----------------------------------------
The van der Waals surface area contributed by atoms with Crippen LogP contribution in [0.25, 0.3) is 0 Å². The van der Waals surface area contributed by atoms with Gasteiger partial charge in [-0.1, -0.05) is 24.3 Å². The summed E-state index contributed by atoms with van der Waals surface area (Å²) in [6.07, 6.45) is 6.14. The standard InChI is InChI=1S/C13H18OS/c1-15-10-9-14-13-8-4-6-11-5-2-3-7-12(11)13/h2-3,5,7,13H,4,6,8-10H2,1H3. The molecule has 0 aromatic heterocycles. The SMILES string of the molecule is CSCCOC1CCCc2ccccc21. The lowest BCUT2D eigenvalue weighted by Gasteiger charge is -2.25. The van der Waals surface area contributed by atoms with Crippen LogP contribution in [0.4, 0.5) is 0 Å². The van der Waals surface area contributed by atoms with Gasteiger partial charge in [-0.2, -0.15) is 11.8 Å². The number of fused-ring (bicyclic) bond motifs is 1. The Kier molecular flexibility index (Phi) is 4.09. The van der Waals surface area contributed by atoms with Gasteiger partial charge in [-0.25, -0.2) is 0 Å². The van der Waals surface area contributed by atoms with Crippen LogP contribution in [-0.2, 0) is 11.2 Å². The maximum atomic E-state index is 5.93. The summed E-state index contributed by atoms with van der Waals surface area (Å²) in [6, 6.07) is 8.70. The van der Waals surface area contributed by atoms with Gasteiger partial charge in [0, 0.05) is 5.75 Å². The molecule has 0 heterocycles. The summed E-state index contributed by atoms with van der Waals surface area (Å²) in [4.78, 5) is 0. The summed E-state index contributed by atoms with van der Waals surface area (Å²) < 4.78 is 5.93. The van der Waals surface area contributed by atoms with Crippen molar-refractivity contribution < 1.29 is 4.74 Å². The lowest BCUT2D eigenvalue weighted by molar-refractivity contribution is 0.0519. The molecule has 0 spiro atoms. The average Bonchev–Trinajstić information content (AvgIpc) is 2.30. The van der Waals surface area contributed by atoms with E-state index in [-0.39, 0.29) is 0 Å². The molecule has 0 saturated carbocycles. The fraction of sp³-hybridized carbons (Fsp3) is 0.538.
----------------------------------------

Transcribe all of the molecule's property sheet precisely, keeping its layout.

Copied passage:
The van der Waals surface area contributed by atoms with Crippen LogP contribution in [0.25, 0.3) is 0 Å². The van der Waals surface area contributed by atoms with Gasteiger partial charge in [-0.1, -0.05) is 24.3 Å². The summed E-state index contributed by atoms with van der Waals surface area (Å²) in [6.07, 6.45) is 6.14. The standard InChI is InChI=1S/C13H18OS/c1-15-10-9-14-13-8-4-6-11-5-2-3-7-12(11)13/h2-3,5,7,13H,4,6,8-10H2,1H3. The molecule has 0 aromatic heterocycles. The SMILES string of the molecule is CSCCOC1CCCc2ccccc21. The lowest BCUT2D eigenvalue weighted by Gasteiger charge is -2.25. The van der Waals surface area contributed by atoms with Crippen LogP contribution in [0.4, 0.5) is 0 Å². The van der Waals surface area contributed by atoms with Gasteiger partial charge in [-0.2, -0.15) is 11.8 Å². The number of fused-ring (bicyclic) bond motifs is 1. The Kier molecular flexibility index (Phi) is 4.09. The van der Waals surface area contributed by atoms with Gasteiger partial charge in [-0.25, -0.2) is 0 Å². The van der Waals surface area contributed by atoms with Crippen LogP contribution in [-0.2, 0) is 11.2 Å². The maximum atomic E-state index is 5.93. The summed E-state index contributed by atoms with van der Waals surface area (Å²) in [6, 6.07) is 8.70. The van der Waals surface area contributed by atoms with Gasteiger partial charge in [0, 0.05) is 5.75 Å². The molecule has 0 heterocycles. The summed E-state index contributed by atoms with van der Waals surface area (Å²) in [4.78, 5) is 0. The summed E-state index contributed by atoms with van der Waals surface area (Å²) < 4.78 is 5.93. The van der Waals surface area contributed by atoms with Crippen molar-refractivity contribution < 1.29 is 4.74 Å². The lowest BCUT2D eigenvalue weighted by molar-refractivity contribution is 0.0519. The molecule has 0 spiro atoms. The average Bonchev–Trinajstić information content (AvgIpc) is 2.30. The van der Waals surface area contributed by atoms with E-state index in [-0.39, 0.29) is 0 Å². The molecule has 0 saturated carbocycles. The fraction of sp³-hybridized carbons (Fsp3) is 0.538.